RG I improvised once, at a gallery, and I was sorry. It was for a piece called Softcore, where I redid the Jerry Garcia part in Antonioni’s Zabriskie Point, where he plays guitar while watching the sex scene in the desert. I looped that scene in a projector and performed for the length of the film, which is 108 minutes. I played continuously, just kind of droning. I thought of it as “noodling” more than improvising. I had read in some guitar magazine that it’s good to practice in front of the TV set, which I do all the time. So here I sat back in a comfy chair and watched the famous scene in that famous film. It just about sunk Antonioni, Zabriskie Point. It was a huge flop. He had all this Hollywood money that he threw at it. Jerry Garcia made enough money to buy his house from that, which was the thing that really attracted me to it. Antonioni flew him down for four hours and he just sat on a stool and improvised.

KG I have to watch that movie again. I haven’t seen it in years.

RG But it’s also got the great prototypical music-video scene at the very end, when the desert house, that incredible modernist house, explodes. That Pink Floyd song with the slo-mo explosion—it’s really in the spirit of music video.

KG That, and the scene with the Yardbirds where they destroy all their instruments while they’re playing a song at some little basement party. That’s one of my favorite moments in that film.

RG Mine too. It’s incredible.

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Film stills from Phonokinetoscope, 2001, 16mm film installation with modified turntable and 33 1/3 rpm vinyl lp. Courtesy of 303 Gallery.

KG Are there certain composers you really like?

RG Composers?

KG Yeah or just particular sound tracks from movies?

RG No, I haven’t made a study of that. I wish I had studied film music a little bit more.

KG What about singers? Are there certain singers you like to listen to or get ideas from?

RG When I was working on my record I shut things out for quite a while, just because everyone sounded so good and I sounded so shitty by comparison. That’s something I always go through when I’m working. It’s a crisis of confidence. So I’ve only really started listening to other things. I tend to look back to old stuff for lyrical inspiration, Lee Hazlewood and old Dylan, and I guess it’s true that the old stuff is more interesting. I think Dylan’s lyrics on the new album are pretty amazing. They flow out of him. I have real trouble writing lyrics. I come up with ideas for songs minus lyrics and they just sit around for a year while I come up with some dumb line. That’s the hard part for me. I only started trying to write songs with lyrics six or seven years ago. I worked with this band UJ3RK5 [pronounced you jerk with Jeff Wall, Ian Wallace, and friends in Vancouver, but I didn’t have any input in the lyrics. I worked on a lot of the music.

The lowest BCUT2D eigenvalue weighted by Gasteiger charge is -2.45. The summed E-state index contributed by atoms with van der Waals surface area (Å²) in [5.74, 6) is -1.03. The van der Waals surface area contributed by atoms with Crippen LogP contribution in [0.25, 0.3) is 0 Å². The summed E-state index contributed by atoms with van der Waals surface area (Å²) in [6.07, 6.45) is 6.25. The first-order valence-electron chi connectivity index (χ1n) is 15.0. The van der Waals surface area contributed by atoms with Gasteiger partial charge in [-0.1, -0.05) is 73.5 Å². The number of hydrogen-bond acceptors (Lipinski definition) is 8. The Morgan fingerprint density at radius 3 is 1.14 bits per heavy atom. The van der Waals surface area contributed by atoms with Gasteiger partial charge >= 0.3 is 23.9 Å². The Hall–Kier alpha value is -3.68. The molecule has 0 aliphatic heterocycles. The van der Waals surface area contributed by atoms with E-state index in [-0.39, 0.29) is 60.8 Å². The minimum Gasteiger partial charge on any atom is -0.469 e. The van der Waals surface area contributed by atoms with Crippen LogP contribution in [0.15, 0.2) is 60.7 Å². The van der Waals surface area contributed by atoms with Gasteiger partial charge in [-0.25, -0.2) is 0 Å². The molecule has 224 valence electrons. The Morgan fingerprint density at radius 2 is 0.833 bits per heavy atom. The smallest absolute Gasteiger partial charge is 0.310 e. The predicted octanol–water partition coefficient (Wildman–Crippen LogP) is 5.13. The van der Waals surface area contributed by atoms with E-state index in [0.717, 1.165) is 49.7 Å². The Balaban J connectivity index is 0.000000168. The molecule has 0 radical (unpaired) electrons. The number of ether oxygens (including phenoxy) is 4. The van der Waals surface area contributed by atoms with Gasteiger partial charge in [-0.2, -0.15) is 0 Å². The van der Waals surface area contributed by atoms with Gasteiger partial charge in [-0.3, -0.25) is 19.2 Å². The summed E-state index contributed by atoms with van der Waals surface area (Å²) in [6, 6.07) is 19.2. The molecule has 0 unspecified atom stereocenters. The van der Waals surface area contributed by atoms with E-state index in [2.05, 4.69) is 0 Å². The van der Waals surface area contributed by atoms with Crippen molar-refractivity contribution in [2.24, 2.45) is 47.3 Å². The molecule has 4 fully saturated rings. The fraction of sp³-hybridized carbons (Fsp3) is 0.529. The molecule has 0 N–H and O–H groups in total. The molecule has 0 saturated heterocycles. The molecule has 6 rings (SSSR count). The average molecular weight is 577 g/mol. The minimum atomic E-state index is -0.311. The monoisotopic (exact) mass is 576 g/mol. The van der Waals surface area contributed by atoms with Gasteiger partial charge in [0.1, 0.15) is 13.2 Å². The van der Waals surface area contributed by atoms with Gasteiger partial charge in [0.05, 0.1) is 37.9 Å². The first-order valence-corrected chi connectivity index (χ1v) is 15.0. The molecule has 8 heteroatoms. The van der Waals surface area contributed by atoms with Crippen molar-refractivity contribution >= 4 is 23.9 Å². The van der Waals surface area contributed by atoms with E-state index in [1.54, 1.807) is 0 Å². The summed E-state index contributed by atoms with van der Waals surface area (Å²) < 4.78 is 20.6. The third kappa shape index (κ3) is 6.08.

KG I think your lyrics are great.

RG Thanks. It doesn’t come easily to me, that’s for sure. I admire people who make it sound easy. Stephen Malkmus makes it sound pretty easy.

KG He does, but that’s a trap for him too.

RG You think so?

KG After a while, how do you really have an impact? I don’t know.

RG I liked that last album.

KG Me too. He’s always been such a spontaneous singer, lyricist.

RG There are some really good lyrics on Thurston’s Psychic Hearts solo album.

KG I wish I had an advance of our new record. I’ll bring one to your gallery. I’m very excited about it. I think Thurston’s done his best vocals on that record, as well as myself.

RG I can’t wait to hear it.

KG Richard Prince did the cover; we’re using one of his Nurse paintings.

RG I don’t know that series.

KG They’re taken from pulp paperbacks, silk screened and painted over in a kind of de Kooning style. The titles are like New England Nurse or Surfing Nurse. The title of our album is Sonic Nurse. Richard and I used to hang out in the early ’80s, so it’s nice that we’re connected. We don’t spend that much time together now.

It’s funny, I was reading your press kit and they had some quotes from you where you’re talking about how you’ve gotten more and more interested in music and it pulled you in this direction and you didn’t know about making art anymore.

RG Yeah. I don’t remember where I said it, but it’s true. I think it helped me in a bit of a rough time. I always loved music and I basically dropped it to focus on my art career. I didn’t have any money at the time—this was the early ’80s —and I sold my guitar. Sob story. When I had a bit of money I started thinking about music again, and at the same time I was not feeling too good about my work. So it was really nice to go back to it. I got a bunch of people together to work with, and I’ve been working with the same people for quite a while. John Collins is a producer and bass player I’ve been working with since 1998, really since I started doing music. But I’ve never found a way of making the music fit into my artwork other than, say, the Phonokinetoscope or the Ramblin’ Man. I perform in too much of an art context, I think. I played with a band in Toronto recently in connection with an exhibit I had called A Little Thought, and there was a music review slagging the art audience. You can understand that a rock critic would do that. The context is not very rock.

KG At least you got a review.

RG Exactly.

KG Most people who go the opposite way, like musicians who make art, don’t get a review. I’m actually venturing back to the other side myself, getting involved with more shows. I always liked to keep art and music separate, but now I find myself using music as a subject matter. At a show I had last year in New York I put Led Zeppelin lyrics on a wood surface in gold metal fleck. It was about growing up in L.A., architecture versus nature, and teen longing. Last year I had two shows in New York, but it’s hard when you’re known for doing something else. I don’t want to be some artist that people are interested in just because I’m Kim Gordon. But on the other hand there is a reason why I veered away from the art world, so I have to be careful about how I approach it.